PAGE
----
room walls.


She lay watching them. She tried not to think

about the performance. She tried to make her mind

empty, but unbidden ideas crowded to force them-

selves upon her. She started to worry about failure

again, and at once perspiration sprang out on her

forehead. She struggled vainly against a recurring

picture of herself being booed off stage, or somehow

worse, being watched in stony silence by a large,

hostile audience.

Why was she doing this? Why expose herself to
shame and public humiliation? She twisted on the

bed, biting her lip. At last she sat up violently.

Max's idea had been disastrous. Far from feeling

rested. she was feeling hunted. It would have been

better if she had spent the afternoon in the kitchen

with Sebby. making cakes or whisking eggs for


She went to the bathroom and took a cool shower,

dressed again and went downstairs.

Max was in the garden, reading in a deckchair.

He looked at her with a frown as she came towards

him. 'Why are you down here? I thought I told you

to rest?'

'I couldn't,' Katrine said tersely.

His grey eyes searched her face. 'All right,' he

said. 'Come and play chess with me. It will occupy

your mind.'

m going to bake a cake,' she said. 'I find that

very relaxing.'

Max looked doubtful for a moment, then he sud-

denly smiled, his face full of that individual charm


she was unable to resist. 'Each to his own,' he con-

ceded. 'Make it a chocolate cake. I love them. With
mint-flavoured icing—like the one you made when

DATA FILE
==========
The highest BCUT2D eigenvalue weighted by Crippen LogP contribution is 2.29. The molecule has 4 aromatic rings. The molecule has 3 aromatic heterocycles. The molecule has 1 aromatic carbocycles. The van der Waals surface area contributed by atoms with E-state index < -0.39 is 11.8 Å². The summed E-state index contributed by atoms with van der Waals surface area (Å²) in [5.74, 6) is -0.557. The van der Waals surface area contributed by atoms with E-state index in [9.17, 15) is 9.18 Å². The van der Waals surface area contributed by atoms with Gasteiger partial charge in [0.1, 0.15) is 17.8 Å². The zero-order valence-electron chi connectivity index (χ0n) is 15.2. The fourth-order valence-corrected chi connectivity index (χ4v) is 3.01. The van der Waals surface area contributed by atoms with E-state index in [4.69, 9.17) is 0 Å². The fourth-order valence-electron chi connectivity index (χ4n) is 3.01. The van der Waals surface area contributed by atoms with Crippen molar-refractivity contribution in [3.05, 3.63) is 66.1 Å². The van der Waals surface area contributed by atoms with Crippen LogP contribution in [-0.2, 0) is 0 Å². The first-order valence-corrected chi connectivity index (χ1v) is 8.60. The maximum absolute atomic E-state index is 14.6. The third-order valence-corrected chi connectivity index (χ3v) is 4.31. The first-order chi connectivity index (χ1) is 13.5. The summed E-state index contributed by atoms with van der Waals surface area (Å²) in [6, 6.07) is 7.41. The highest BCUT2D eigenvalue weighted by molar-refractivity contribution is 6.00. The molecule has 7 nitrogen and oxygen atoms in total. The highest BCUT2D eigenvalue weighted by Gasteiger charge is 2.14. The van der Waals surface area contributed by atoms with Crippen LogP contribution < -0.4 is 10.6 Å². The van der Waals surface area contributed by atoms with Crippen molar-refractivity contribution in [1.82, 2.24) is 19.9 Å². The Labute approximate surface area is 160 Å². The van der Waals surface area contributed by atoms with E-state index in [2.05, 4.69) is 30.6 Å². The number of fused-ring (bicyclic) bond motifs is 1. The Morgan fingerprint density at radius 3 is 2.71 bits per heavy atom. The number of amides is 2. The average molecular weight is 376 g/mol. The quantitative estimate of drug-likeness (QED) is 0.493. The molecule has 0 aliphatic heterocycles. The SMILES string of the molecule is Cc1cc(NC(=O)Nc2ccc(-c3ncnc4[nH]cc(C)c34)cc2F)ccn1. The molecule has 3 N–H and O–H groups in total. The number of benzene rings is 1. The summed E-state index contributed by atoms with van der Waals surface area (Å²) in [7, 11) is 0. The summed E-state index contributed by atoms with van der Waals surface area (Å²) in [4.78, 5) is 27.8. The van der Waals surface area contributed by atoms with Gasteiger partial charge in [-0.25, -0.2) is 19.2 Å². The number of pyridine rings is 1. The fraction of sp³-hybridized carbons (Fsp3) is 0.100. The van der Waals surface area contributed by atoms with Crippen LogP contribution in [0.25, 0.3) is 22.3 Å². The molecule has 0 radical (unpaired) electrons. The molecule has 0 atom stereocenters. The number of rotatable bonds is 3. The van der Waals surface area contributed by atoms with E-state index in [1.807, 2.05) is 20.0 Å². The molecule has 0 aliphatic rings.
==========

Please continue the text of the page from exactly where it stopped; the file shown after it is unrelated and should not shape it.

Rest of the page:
you first arrived down here.'

Sebby was drinking tea with his feet resting on a

chair. He grinned at her. Ted up with resting? I

wondered how long you would stick it. Get yourself

a cup.'

Katrine poured herself some tea, then began to

gather together the ingredients for Max's chocolate-

mint cake. Soon she was quite absorbed, her mind at

ease now that her body was active. There was some-

thing so comforting about these automatic actions.

While she was doing mundane tasks she could set

her mind free. Her fears and worries seemed less

looming. She felt more able to meet any problems.

Her confidence blossomed once more.

For a few hours she was happier, but as the time

wore on she grew more and more nervous. As they

drove in to the theatre she was quite openly tremb-

ling, her cold hands pressed together in her lap, her

face as white as the lace collar on her dress.

Backstage it was crowded. The noise was deafen-

ing to her. Excited, anxious, over exuberant young

people swirled to and fro. Last minute wardrobe

alterations were being made. The stage hands were

in busy conference over a door which kept sticking.

A paint-splattered designer was frowning feroci-

ously over copies of the second act backcloth, trying

to think of a way of toning it down since Max had

decided it was too intrusive, too obvious.


Katrine dressed with shaking hands. Seated in

front of her mirror, she opened telegrams, read

them with blurred eyesight, making little of their